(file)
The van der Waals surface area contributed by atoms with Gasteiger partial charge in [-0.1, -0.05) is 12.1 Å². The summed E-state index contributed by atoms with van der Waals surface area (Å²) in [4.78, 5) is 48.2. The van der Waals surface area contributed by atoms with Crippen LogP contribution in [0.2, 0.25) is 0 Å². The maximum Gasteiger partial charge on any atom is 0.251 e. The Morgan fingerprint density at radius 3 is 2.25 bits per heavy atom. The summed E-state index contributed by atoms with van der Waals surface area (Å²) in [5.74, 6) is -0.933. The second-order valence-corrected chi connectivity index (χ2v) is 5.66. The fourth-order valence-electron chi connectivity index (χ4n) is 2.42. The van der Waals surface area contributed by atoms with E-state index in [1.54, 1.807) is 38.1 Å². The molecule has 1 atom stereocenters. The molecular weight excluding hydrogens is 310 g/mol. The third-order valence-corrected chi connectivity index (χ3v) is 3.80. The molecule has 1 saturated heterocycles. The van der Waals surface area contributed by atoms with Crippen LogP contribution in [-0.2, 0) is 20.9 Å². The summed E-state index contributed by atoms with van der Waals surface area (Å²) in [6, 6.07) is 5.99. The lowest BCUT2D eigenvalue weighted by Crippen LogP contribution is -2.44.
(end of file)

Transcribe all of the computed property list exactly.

The van der Waals surface area contributed by atoms with Gasteiger partial charge in [-0.1, -0.05) is 12.1 Å². The summed E-state index contributed by atoms with van der Waals surface area (Å²) in [4.78, 5) is 48.2. The van der Waals surface area contributed by atoms with Crippen LogP contribution in [0.2, 0.25) is 0 Å². The maximum Gasteiger partial charge on any atom is 0.251 e. The Morgan fingerprint density at radius 3 is 2.25 bits per heavy atom. The summed E-state index contributed by atoms with van der Waals surface area (Å²) in [5.74, 6) is -0.933. The second-order valence-corrected chi connectivity index (χ2v) is 5.66. The fourth-order valence-electron chi connectivity index (χ4n) is 2.42. The van der Waals surface area contributed by atoms with E-state index in [1.54, 1.807) is 38.1 Å². The molecule has 1 atom stereocenters. The molecular weight excluding hydrogens is 310 g/mol. The third-order valence-corrected chi connectivity index (χ3v) is 3.80. The molecule has 1 saturated heterocycles. The van der Waals surface area contributed by atoms with Crippen LogP contribution in [-0.2, 0) is 20.9 Å². The summed E-state index contributed by atoms with van der Waals surface area (Å²) in [6, 6.07) is 5.99. The lowest BCUT2D eigenvalue weighted by Crippen LogP contribution is -2.44.